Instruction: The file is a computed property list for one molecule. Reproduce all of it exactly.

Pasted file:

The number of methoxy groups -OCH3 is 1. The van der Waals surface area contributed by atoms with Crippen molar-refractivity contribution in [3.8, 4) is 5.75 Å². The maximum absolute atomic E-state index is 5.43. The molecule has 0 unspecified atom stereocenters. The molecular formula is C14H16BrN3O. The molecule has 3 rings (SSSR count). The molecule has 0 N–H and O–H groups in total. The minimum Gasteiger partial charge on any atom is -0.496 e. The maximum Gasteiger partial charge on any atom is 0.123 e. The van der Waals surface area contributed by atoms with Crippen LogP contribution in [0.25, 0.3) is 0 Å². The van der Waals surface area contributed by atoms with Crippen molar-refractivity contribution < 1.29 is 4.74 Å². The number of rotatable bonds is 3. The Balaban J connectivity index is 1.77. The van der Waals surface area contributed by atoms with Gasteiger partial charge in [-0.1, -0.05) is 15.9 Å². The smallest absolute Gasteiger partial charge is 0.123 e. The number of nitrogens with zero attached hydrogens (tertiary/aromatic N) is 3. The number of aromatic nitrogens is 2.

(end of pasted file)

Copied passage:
The number of methoxy groups -OCH3 is 1. The van der Waals surface area contributed by atoms with Crippen molar-refractivity contribution in [3.8, 4) is 5.75 Å². The maximum absolute atomic E-state index is 5.43. The molecule has 0 unspecified atom stereocenters. The molecular formula is C14H16BrN3O. The molecule has 3 rings (SSSR count). The molecule has 0 N–H and O–H groups in total. The minimum Gasteiger partial charge on any atom is -0.496 e. The maximum Gasteiger partial charge on any atom is 0.123 e. The van der Waals surface area contributed by atoms with Crippen LogP contribution in [0.25, 0.3) is 0 Å². The van der Waals surface area contributed by atoms with Crippen molar-refractivity contribution < 1.29 is 4.74 Å². The number of rotatable bonds is 3. The Balaban J connectivity index is 1.77. The van der Waals surface area contributed by atoms with Gasteiger partial charge in [-0.1, -0.05) is 15.9 Å². The smallest absolute Gasteiger partial charge is 0.123 e. The number of nitrogens with zero attached hydrogens (tertiary/aromatic N) is 3. The number of aromatic nitrogens is 2.